from another team to help develop co-coaching relationships. And outside the training they had sessions with an external coach. Each action-based learning
module ended with personal development planning using a specially designed learning log. This encouraged the managers to commit to follow up actions
with both their peer mentor and coach.
Structuring the programme around the Good to Great model provided a consistent language and framework for management practice at Gateway. In addition it
helped both to make the training memorable and the key learning instantly accessible. The modular rollout allowed managers to focus on discreet areas
of practice, which they could then try in the weeks between training. They could also use the time to reflect on their individual areas for growth
with their external coach.
In terms of impact, it is clear to Christine that managers are much more aware of what it means to be a leader at Gateway, and what is needed to achieve
Greatness. She has also observed managers providing much clearer direction to their staff. They are now holding both the difficult conversations round
performance which had previously been avoided, and taking a coaching approach to enhance performance.
“I know from staff at recent HR workshops that everyone is now having regular one-to-one meetings with their managers, and those conversations are having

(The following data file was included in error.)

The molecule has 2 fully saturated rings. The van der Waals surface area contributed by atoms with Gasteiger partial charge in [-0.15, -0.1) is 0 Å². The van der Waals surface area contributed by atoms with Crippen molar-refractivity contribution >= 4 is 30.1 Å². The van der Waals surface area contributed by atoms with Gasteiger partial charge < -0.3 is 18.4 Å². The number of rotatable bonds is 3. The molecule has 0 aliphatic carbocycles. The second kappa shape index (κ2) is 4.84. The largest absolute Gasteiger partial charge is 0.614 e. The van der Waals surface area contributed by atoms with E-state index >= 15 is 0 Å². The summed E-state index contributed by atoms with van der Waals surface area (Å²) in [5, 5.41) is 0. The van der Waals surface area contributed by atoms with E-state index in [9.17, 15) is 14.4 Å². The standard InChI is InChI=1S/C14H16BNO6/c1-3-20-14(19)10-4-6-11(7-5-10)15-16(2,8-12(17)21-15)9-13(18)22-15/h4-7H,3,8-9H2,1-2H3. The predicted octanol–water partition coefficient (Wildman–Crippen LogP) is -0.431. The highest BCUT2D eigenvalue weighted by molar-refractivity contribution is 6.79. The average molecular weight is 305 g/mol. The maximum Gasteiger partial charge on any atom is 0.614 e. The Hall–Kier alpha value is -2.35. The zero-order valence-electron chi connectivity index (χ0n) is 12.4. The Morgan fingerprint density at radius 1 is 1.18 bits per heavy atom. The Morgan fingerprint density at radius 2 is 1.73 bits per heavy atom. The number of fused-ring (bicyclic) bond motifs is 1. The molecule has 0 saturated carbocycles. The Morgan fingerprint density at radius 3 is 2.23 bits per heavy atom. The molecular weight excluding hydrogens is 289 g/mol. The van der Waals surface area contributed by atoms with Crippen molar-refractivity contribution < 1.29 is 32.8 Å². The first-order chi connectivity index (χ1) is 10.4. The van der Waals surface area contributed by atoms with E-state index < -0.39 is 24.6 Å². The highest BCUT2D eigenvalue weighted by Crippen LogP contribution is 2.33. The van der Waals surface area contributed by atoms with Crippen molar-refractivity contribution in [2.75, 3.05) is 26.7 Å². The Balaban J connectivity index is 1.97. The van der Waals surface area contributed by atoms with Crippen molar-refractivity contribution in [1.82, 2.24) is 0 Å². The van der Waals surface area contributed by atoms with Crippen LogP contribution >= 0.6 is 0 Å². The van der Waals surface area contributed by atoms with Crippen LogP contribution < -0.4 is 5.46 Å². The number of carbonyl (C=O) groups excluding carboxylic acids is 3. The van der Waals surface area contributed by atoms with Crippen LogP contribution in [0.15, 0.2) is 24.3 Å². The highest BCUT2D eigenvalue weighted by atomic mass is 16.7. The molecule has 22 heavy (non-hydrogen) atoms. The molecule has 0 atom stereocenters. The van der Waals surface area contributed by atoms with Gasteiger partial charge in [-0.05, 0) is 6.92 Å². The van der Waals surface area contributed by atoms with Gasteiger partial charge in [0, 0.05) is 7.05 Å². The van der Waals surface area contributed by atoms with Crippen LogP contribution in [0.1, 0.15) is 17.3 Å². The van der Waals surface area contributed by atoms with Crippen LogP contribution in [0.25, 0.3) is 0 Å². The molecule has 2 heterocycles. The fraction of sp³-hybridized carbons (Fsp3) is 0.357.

an impact. Managers and teams all talk to each other more, and as an organisation we feel much more connected. This is due to the down to earth, open
and approachable style of training we had from =mc. It made the learning something real, that people could actually use.”
Christine White, Head of Corporate Services
Feedback from participants also shows an increased confidence in managing others, and an understanding that they need to use different leadership styles
for different situations. Participants are introducing the tools from the programme to their teams, and are already seeing results. For example, a
customer challenge explored in Module 3 was around call services. The group came up with a way to enhance customer satisfaction by ensuring the frontline
customer service teams were equipped to resolve all service user queries, rather than pass them on. This, they agreed would require better data and
consistent approaches across different teams – something they were all prepared to do. The idea is being taken forward through the project One call
solves it all.
About 6 weeks after the last module we held a Graduation Event where managers were asked to report back on their successes and challenges since the training.
It was clear from this that the One call solves it all project was well underway, and Managers reported they were feeling much more confident in their
management approach. We also looked at what other external and internal challenges needed to be addressed, and what further personal development each
manager needed to help them address these challenges.
As a result we have since delivered a one-day masterclasses on Emotional Intelligence. Attendance was voluntary – and high. 17 out of 24 managers chose
to take part. Further masterclasses are being planned.
Several of the programmes =mc tailored for Gateway are available in different formats as off-the-shelf in-house training. These include:
Do book. Or if you’d like to speak to us in more detail about your specific needs, email Clare Segal, Director at firstname.lastname@example.org,
or call +44(0)20 7978 1516.
Need a quick answer to a specific challenge? Not sure what you're looking for or haven't time to search? Send me a message and we'll get back to you as soon as possible with an answer.
Or if you'd prefer to speak to someone, call 020 7978 1516.
Clare Segal, Director